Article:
Two top Democrats are calling on the Pentagon to insist that state National Guards process benefits for gay couples in compliance with a recent Defense Department directive that requires equal treatment for legally married service members.
Senate Armed Services Committee Chairman Carl Levin (R-Mich.) and Rep. Adam Smith (D-Wash.), ranking member of the House Armed Service Committee, issued a letter this week urging Defense Secretary Chuck Hagel to press the matter.
“We urge you to issue further guidance on this matter, reaffirming that all married couples must be treated equally,” the lawmakers said.
The Texas, Mississippi, Louisiana, and Oklahoma National Guards have refused to process military benefits for the same-sex spouses, despite the Pentagon directive. Each of the states have cited conflicts with their constitutions, which prohibit recognition of gay marriage.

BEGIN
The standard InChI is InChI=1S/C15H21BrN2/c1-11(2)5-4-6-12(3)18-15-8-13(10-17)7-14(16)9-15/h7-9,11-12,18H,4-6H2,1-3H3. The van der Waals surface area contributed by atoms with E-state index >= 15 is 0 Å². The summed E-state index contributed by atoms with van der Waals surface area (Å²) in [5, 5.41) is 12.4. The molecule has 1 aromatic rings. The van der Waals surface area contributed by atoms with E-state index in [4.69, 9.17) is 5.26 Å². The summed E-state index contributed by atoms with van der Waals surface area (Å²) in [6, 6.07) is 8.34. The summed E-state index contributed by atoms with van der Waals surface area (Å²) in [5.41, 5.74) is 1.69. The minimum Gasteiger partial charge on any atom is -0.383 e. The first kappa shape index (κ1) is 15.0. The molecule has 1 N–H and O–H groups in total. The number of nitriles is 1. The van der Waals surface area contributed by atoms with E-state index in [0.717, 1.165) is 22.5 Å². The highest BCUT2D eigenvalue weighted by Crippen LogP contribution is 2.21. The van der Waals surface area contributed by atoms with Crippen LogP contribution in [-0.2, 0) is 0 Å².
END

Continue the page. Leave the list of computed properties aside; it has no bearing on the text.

The issue is setting up a conflict that pits non-compliant states against the Obama administration and gay-rights advocates.
The non-compliant states have said gay spouses can apply for benefits at federal military installations since they would be denied at the state National Guard facilities.
Levin and Smith contend that the National Guards must comply with the Pentagon directive “because they are funded in large part by federal tax dollars.” They noted that gay couples are entitled to federal benefits under this year’s Supreme Court decision that overturned a key portion of the Defense of Marriage Act.
The American Military Partners Association commended the lawmakers for their letter on Thursday.
“This discrimination by the national guard in a few states has gone unaddressed for too long and is only getting worse,” the group’s president, Stephen Peters said in a statement. “These service members and their families deserve better than to be treated poorly by state governors trying to score political points. We again call on the Secretary of Defense for quick and decisive action.”
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